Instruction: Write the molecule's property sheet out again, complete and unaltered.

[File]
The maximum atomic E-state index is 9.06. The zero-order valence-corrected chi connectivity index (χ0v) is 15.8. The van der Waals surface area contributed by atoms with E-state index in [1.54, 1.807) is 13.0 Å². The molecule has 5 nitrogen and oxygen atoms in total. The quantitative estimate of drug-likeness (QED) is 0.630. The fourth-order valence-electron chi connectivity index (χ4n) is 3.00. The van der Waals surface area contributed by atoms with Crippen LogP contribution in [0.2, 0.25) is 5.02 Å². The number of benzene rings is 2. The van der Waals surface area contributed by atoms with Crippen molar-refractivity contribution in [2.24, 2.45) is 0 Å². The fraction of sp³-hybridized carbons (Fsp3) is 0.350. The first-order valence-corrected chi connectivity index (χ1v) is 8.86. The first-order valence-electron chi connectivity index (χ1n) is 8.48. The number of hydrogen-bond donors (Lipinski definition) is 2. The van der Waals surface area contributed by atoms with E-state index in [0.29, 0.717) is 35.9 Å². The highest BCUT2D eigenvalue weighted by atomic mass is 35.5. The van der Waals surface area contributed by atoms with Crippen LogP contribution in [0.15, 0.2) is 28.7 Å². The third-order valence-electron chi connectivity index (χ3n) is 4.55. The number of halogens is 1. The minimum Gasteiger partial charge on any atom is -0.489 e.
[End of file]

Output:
The maximum atomic E-state index is 9.06. The zero-order valence-corrected chi connectivity index (χ0v) is 15.8. The van der Waals surface area contributed by atoms with E-state index in [1.54, 1.807) is 13.0 Å². The molecule has 5 nitrogen and oxygen atoms in total. The quantitative estimate of drug-likeness (QED) is 0.630. The fourth-order valence-electron chi connectivity index (χ4n) is 3.00. The van der Waals surface area contributed by atoms with Crippen LogP contribution in [0.2, 0.25) is 5.02 Å². The number of benzene rings is 2. The van der Waals surface area contributed by atoms with Crippen molar-refractivity contribution in [2.24, 2.45) is 0 Å². The fraction of sp³-hybridized carbons (Fsp3) is 0.350. The first-order valence-corrected chi connectivity index (χ1v) is 8.86. The first-order valence-electron chi connectivity index (χ1n) is 8.48. The number of hydrogen-bond donors (Lipinski definition) is 2. The van der Waals surface area contributed by atoms with E-state index in [0.29, 0.717) is 35.9 Å². The highest BCUT2D eigenvalue weighted by atomic mass is 35.5. The van der Waals surface area contributed by atoms with Crippen LogP contribution in [0.15, 0.2) is 28.7 Å². The third-order valence-electron chi connectivity index (χ3n) is 4.55. The number of halogens is 1. The minimum Gasteiger partial charge on any atom is -0.489 e.